- John Tyler. Patent for an improvement in turbine water wheels, 1866. Possibly NH C63 1874
Thomas Green Fessenden graduated from Dartmouth in 1796. He studied law in Vermont with Nathaniel Chipman, occupying his leisure in writing humorous poems. He went to England in 1801, as agent for a new hydraulic machine, which proved a failure, and while in London he met Benjamin Douglas Perkins, son of Elisha Perkins, holder of the first U.S. medical patent, for metallic tractors. Fessenden wrote a poem entitled "Terrible Tractoration," satirizing those who opposed the use of Perkins tractors. Shown here are Fessenden's patent for a device to boil water and his 1810 essay on patent law.
- Thomas Green Fessenden. Patent Lamp Tea-Kettle, Boiler, etc. to Be Used with Oil or Alcohol, 1829. Alumni F42pa
- Thomas Green Fessenden. Patent for a lamp apparatus for heating & boiling water and other economical purposes, signed by President John Quincy Adams, 1827. Manuscript f827131
- MS 001340 also contains Fessenden materials.
Samuel Morey was born in Hebron, Connecticut in 1762. At about the same time that Eleazar Wheelock was moving his family and his school to Hanover, the Morey family made a similar move, settling in Orford. Samuel showed great mechanical and scientific ability as a youth. His first patent, for a steam-operated spit, was granted in 1793.
He experimented with steam power as a means of propelling ships, exhibiting a stern paddlewheel boat on the Hudson River. According to Morey, Chancellor Livingston offered him a considerable amount of money if he could increase the speed of the boat. This he did by building a boat in Bordentown, New Jersey, with side paddlewheels, which he exhibited on the Delaware River. Unfortunately, none of Morey's patents specifically mention the side paddlewheels. Robert Fulton's subsequent patent cited side paddlewheels as his own invention and claimed them for his own exclusive use. Morey later claimed that Fulton had stolen many of his ideas.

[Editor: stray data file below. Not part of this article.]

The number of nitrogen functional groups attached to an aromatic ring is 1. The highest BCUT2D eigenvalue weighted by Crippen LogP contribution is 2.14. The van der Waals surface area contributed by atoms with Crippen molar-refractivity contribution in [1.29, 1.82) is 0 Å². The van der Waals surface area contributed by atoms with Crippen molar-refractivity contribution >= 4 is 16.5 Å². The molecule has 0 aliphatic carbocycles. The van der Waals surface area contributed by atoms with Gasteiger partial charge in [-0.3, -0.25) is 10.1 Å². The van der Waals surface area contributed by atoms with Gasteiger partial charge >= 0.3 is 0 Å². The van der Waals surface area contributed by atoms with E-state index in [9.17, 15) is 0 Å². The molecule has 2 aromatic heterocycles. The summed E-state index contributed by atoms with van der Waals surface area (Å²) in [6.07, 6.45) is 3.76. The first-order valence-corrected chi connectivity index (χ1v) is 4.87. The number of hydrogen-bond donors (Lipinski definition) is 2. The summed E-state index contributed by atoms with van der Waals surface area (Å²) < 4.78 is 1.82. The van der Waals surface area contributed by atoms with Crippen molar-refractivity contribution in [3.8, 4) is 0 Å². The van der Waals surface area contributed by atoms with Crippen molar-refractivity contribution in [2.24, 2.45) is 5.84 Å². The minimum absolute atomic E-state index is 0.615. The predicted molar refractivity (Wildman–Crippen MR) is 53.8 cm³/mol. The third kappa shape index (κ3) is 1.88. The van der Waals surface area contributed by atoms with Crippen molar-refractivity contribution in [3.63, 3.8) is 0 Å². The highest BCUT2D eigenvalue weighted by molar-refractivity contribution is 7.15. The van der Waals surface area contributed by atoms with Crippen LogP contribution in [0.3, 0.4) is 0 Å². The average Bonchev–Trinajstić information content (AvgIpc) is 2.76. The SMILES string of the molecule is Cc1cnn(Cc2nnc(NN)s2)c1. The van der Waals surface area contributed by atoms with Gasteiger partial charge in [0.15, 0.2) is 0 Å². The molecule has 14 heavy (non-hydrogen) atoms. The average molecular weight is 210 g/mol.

In 1826 Morey received one of the first American patents for an internal combustion engine.
Morey spent much of his life in Orford. His boat, "Aunt Sally," sailed around Fairlee Pond (now named Lake Morey) powered by a vapor engine. He eventually moved across the Connecticut River to Fairlee, Vermont, where he died in 1843, a somewhat frustrated and embittered man whose seminal inventions never got their due recognition.
We have a Samuel Morey collection (MS-150), which contains these patents and other materials relating to Samuel Morey's life.
- Samuel Morey. Patent for a device for turning a spit, signed by President George Washington and Thomas Jefferson, Secretary of State, Philadelphia, 1793.
- Samuel Morey. Patent for a gas or vapour engine, signed by President John Quincy Adams, 1826.
- Samuel Morey. Patent for a steam engine, signed by President James Madison, 1815.
- Samuel Morey. Patent for a mode of shooting with steam & gas, signed by President John Quincy Adams, 1819.
- Samuel Morey. Patent for a mode of decompressing and recompressing water in combustion with spirit of turpentine, signed by President Andrew Jackson, 1833.
- Samuel Morey. Patent for a method of burning water, called the American Water-burner, signed by John Quincy Adams, 1817.
- Samuel Morey. Patent for obtaining a force or power from water, with the assistance of steam, signed by President John Adams, 1800.
- Gabriel Farrell. Capt. Samuel Morey Who Built a Steamboat Fourteen Years Before Fulton, 1915. Alumni F247c. Also available online via Hathi Trust.
Engineer, inventor and explorer, Stephen Harriman Long was a graduate of Dartmouth College, Class of 1809. In 1819, he was appointed by President James Madison to lead an expedition to find the sources of the Platte, Arkansas and Red Rivers, during which he climbed the Rocky Mountains, including the peak now named after him, Long's Peak. After this expedition, he helped to survey and build the Baltimore and Ohio railroad. He received his first patent for a steam locomotive in 1826.
- Stephen Harriman Long. Specification of certain improvements in the Locomotive Engine and the Mode of Transferring carriages from One Level to Another in Their Passage Upon Rail-ways, 1826. Alumni L853s